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Legal Matters: Does a homeowner have recourse if debris is thrown on his property?

Your neighbor regularly throws dirt and brush onto your yard. You have proof he is the offender because your surveillance camera has captured him in the practice. You asked him to stop using your yard as a disposal for his unwanted debris, but he simply ignores you and continues the practice.

First question: Is it legal for your neighbor to toss items onto your property, so long as he does not set foot on your land?

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No. He is trespassing by throwing dirt and debris that invades your property, although he did not physically enter the land. Maryland recognizes a common law — that is, not written into the state code — trespassing violation.

Trespassing where someone physically invades your property is a criminal offense, which means local law enforcement may become involved. Trespassing where someone causes harm in some other way, such as throwing items onto your property, is a civil offense. That means police cannot enforce the violation in the way they would enforce a crime.

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In a 1958 trespassing case, the Maryland Court of Appeals wrote, “The State concedes that at common law a trespass to private property is not a crime unless it is accompanied by, or tends to create, a breach of the peace, although the owner may have a civil action for trespass.”

The court’s decision recognized that an action taken without the property owner’s consent that interferes with his possessory interest in his property is a tort. A tort is not a crime, but it is a civil wrong that causes someone to suffer loss or harm. Torts can include negligence, intentional infliction of emotional distress, injuries and invasion of privacy, for example.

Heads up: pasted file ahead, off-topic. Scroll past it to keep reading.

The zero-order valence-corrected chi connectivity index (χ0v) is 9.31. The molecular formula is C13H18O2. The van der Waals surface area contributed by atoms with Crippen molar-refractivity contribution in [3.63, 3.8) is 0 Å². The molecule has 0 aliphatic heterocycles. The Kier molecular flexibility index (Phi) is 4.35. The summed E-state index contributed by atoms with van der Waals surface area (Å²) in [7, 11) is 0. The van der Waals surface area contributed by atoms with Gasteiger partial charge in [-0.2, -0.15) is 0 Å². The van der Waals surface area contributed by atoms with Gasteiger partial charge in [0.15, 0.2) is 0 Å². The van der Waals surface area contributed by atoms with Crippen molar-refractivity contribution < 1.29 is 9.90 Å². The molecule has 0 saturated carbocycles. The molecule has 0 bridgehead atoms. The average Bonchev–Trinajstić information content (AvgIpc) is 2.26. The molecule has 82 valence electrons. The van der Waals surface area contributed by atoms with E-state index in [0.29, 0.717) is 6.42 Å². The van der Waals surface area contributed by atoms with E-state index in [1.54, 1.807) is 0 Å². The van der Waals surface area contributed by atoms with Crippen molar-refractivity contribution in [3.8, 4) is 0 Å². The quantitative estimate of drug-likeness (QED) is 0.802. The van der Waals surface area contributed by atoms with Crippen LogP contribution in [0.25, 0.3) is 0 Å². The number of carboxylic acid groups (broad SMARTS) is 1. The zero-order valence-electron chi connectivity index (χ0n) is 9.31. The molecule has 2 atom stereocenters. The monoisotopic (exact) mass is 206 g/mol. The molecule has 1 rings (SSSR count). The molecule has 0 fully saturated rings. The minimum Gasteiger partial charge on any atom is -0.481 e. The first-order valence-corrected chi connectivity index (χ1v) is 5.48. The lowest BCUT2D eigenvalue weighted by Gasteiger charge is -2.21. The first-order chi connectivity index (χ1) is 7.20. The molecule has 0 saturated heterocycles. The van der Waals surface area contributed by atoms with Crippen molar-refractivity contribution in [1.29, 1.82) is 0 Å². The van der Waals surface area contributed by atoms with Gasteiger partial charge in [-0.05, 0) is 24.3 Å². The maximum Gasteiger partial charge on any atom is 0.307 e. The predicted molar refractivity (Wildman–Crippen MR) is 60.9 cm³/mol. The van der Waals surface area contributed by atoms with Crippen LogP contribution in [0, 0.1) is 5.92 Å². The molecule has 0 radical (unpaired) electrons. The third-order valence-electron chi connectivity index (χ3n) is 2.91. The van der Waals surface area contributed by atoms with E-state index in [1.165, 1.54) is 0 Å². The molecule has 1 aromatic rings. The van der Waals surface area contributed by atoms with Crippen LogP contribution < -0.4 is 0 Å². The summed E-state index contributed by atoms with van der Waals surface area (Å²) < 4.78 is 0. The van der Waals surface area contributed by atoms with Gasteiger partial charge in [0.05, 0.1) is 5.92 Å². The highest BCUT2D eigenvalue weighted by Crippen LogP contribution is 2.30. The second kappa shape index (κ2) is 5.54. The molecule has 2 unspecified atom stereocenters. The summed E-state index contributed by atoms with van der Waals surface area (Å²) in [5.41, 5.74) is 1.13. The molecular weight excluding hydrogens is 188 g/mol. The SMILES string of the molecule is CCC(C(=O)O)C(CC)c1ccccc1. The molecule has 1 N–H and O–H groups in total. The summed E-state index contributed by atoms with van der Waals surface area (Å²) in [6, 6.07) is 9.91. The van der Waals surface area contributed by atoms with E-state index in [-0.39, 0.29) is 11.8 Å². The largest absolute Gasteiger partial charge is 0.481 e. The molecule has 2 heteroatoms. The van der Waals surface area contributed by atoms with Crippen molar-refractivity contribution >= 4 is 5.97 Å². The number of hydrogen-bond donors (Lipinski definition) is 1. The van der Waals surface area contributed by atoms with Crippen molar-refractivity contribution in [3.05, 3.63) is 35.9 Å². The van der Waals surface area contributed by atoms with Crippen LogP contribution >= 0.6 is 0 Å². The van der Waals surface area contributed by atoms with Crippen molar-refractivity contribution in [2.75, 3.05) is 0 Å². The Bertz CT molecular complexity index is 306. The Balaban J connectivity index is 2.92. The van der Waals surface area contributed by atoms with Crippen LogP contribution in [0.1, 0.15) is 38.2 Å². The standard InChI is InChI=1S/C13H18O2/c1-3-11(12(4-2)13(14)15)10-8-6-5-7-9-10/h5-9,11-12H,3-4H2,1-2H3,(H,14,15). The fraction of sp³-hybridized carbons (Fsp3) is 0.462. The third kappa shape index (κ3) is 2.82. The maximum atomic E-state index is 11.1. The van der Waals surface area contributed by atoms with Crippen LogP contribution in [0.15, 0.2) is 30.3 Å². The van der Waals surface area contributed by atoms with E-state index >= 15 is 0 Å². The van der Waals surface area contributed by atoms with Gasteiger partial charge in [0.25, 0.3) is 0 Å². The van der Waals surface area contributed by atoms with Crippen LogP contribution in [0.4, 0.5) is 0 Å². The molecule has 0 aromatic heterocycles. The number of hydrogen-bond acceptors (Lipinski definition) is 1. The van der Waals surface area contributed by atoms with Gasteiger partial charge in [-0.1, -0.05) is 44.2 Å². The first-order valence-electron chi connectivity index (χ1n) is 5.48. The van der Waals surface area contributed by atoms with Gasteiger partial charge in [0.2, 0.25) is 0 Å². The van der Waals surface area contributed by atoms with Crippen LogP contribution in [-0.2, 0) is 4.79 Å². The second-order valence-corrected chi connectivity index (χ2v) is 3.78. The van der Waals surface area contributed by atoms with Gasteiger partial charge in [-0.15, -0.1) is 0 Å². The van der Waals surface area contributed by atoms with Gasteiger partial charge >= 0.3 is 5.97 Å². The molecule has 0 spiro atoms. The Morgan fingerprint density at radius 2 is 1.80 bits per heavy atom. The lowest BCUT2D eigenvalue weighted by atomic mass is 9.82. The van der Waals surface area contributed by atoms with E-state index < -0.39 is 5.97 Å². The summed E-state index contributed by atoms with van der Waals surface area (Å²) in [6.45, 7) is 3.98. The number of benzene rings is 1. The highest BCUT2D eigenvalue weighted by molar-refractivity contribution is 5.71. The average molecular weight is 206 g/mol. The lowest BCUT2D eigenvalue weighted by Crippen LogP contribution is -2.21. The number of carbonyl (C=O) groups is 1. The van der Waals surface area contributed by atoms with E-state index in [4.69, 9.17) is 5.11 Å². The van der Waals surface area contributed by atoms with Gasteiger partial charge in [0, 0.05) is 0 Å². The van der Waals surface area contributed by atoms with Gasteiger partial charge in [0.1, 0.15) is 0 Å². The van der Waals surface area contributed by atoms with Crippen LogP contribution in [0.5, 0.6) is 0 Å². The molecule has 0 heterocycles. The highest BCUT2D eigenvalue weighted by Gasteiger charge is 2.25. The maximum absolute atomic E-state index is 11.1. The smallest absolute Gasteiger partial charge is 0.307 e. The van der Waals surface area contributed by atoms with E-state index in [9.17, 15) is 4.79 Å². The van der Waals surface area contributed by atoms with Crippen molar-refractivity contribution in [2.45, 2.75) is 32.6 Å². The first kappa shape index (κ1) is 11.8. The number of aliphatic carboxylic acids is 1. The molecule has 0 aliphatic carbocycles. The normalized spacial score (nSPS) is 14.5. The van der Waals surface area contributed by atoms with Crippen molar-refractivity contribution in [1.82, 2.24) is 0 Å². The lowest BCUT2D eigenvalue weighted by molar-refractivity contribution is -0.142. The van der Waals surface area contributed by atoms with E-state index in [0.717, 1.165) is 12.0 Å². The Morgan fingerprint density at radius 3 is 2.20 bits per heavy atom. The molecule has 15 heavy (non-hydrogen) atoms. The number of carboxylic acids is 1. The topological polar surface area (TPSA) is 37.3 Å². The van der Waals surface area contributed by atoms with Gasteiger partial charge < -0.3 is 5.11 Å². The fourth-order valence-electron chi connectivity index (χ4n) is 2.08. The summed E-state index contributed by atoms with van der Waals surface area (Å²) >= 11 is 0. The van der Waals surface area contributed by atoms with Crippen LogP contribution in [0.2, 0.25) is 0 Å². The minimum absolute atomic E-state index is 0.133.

The state’s highest court defined trespass in a 2019 ruling as, “a physical act or force against an individual's property executed without the property owner's consent; which interferes with a possessory interest in that property.”

The court went on to say that trespass in Maryland can occur even if the property owner suffered no damages. That means the property owner whose yard is the target of his neighbor’s dumping will not be required to prove that he suffered damages such as having to pay to have the brush hauled away or to reseed damaged sections of lawn.

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But the property owner is left with the question of how he is going to get the neighbor to stop disposing of rubbish in his yard.

If the issue involved a contract, the property owner might be required to exhaust administrative remedies before turning to courts by filing suit. But no contract is known to exist in this case, and unless the owner lives in a municipality that has an ordinance prohibiting dumping rubbish on another person’s property, there is apparently no administrative remedy open to him.

If there is no available administrative course of action, the owner who is the target of the rubbish dumping may have to file suit for trespass as a civil offense.

Donna Engle is a retired Westminster attorney. Her Legal Matters column, which provides legal information but not legal advice, appears on the second and fourth Sunday each month in Life & Times. Email her at denglelaw@gmail.com.

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